The border standoff between India and China on the high altitude mountains is giving the creeps to international crisis managers. The 2017 stalemate in Doklam was the precursor to bigger conflicts, and the forebodings came true when 20 Indian soldiers and an unspecified number of Chinese troops died in Galwan Valley this year. What next?

The first deaths in more than 50 years of India-China conflict were a phenomenally important watershed moment. It all depends on how the two sides manage the conflict here on. On Monday, September 7, the Associated Press carried a report that quoted military experts talking about an unintentional war. What could be an unintentional war like? And how will the tensions lead all the way to that point?

China, India should handle disputes constructively: President Xi Jinping
Indian Prime Minister Narendra Modi (L) shakes hands with Chinese President Xi Jinping at the West Lake State Guest House ahead of G20 Summit in Hangzhou, Zhejiang province, China Reuters

Reams have been written about the 'imminent' nuclear configuration in Asia. Every geopolitical analyst worth his salt has chimed in with expert opinions. Tabloids are happy pushing headlines that scream World War III. And, many believe that a China-India conflict would not be limited to conventional warfare. Is that how it's going to pan out into?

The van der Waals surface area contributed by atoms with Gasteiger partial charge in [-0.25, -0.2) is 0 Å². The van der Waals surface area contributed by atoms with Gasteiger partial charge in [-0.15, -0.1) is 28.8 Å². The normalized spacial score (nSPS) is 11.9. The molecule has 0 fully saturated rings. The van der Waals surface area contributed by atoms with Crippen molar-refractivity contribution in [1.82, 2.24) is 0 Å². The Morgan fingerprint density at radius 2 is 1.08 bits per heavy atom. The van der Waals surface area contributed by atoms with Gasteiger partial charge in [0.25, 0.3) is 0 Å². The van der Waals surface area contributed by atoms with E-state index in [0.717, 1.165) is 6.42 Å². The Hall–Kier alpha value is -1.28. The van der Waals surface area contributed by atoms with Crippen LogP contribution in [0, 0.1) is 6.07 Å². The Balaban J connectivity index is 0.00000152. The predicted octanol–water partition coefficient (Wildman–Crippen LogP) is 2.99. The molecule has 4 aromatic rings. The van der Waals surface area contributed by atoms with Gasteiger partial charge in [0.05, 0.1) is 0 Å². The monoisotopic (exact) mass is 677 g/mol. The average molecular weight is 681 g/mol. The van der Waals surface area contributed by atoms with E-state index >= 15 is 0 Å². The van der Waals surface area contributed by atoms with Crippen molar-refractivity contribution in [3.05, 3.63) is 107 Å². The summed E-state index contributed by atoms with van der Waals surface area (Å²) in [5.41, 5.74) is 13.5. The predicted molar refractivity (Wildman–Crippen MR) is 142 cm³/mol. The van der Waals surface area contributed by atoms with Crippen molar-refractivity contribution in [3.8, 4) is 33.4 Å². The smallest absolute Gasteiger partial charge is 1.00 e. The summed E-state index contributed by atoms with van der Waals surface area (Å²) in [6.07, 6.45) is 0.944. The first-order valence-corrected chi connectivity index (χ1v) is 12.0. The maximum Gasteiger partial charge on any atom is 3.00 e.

So, there are numerous questions. Will the clashes and sabre rattling deteriorate into full-on war? Will such a war become a nuclear war? Will it become a regional conflict with Pakistan joining in on the other flank to push its agenda to annex Kashmir? Will such a regional war then descend into an Asian war? And then, will big powers US and Russia intervene, making it a 21st century Armageddon that simply spells doom to the civilisation as we know it?

No one knows. But, what if?

Dragon Fire
Dragon Fire, Humphrey Hawksley

That's when I remembered about a long forgotten novel written by acclaimed BBC journalist Humphrey Hawksley. I think I first read it nearly 20 years ago. In the novel Dragon Fire the author is assuming the role of a precise soothsayer of the grim chain of events that would unfold when the two Asian giants stop staring and start acting.

The amazingly well researched military thriller with a dystopian ending gives the reader the ringside view of the great power play in world capitals. The novel is set in 2007, and was written circa 2000. It starts with a renegade military unit's ill-timed but spectacularly bold mission to rescue a high-value Tibetan leader from the Chinese dungeon in Lhasa where he has been condemned to.

Renegade Troops in Tibet

Tibetan monk beaten up in Sichuan for shouting anti-China slogans
Protesters supporting an independent Tibet lie on the ground holding placards as they hold a demonstration near the G20 leaders summit venue in Brisbane November 15, 2014. REUTERS